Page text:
Artificial intelligence has been a far-flung goal of computing since the conception of the computer, but we may be getting closer than ever with new cognitive computing models.
Cognitive computing comes from a mashup of cognitive science — the study of the human brain and how it functions — and computer science, and the results will have far-reaching impacts on our private lives, healthcare, business, and more.
What is cognitive computing?
The goal of cognitive computing is to simulate human thought processes in a computerized model. Using self-learning algorithms that use data mining, pattern recognition and natural language processing, the computer can mimic the way the human brain works.
While computers have been faster at calculations and processing than humans for decades, they haven’t been able to accomplish tasks that humans take for granted as simple, like understanding natural language, or recognizing unique objects in an image.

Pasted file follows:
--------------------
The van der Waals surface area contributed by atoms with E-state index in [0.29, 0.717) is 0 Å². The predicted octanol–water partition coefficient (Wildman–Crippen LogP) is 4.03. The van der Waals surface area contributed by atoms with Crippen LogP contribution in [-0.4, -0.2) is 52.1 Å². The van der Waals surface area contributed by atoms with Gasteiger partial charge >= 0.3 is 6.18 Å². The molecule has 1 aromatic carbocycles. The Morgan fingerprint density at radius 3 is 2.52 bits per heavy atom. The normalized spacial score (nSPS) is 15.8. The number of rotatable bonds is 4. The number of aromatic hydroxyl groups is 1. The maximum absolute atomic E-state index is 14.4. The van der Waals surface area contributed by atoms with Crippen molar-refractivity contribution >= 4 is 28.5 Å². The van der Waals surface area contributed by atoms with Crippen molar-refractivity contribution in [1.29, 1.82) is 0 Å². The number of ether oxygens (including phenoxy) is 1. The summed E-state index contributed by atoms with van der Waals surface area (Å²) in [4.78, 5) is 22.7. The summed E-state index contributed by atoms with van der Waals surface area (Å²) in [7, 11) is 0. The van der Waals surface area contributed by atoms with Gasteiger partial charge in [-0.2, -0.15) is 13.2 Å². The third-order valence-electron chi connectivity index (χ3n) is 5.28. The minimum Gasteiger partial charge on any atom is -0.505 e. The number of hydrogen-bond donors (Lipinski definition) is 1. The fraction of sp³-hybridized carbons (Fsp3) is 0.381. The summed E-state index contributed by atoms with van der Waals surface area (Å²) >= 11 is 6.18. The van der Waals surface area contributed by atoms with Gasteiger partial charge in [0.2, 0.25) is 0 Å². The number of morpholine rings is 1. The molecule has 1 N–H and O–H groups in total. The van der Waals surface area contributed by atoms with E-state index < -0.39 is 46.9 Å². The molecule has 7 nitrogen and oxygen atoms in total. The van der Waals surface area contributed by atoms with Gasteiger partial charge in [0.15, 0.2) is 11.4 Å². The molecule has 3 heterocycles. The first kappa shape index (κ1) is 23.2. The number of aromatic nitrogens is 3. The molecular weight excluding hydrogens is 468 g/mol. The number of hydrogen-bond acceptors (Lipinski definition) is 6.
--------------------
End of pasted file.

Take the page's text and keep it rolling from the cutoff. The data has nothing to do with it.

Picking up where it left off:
Some people say that cognitive computing represents the third era of computing: we went from computers that could tabulate sums (1900s) to programmable systems (1950s), and now to cognitive systems.
These cognitive systems, most notably IBM IBM +0.44%’s Watson, rely on deep learning algorithms and neural networks to process information by comparing it to a teaching set of data. The more data the system is exposed to, the more it learns, and the more accurate it becomes over time, and the neural network is a complex “tree” of decisions the computer can make to arrive at an answer.
What can cognitive computing do?
For example, according to this TED Talk video from IBM, Watson could eventually be applied in a healthcare setting to help collate the span of knowledge around a condition, including patient history, journal articles, best practices, diagnostic tools, etc., analyze that vast quantity of information, and provide a recommendation.
The doctor is then able to look at evidence-based treatment options based on a large number of factors including the individual patient’s presentation and history, to hopefully make better treatment decisions.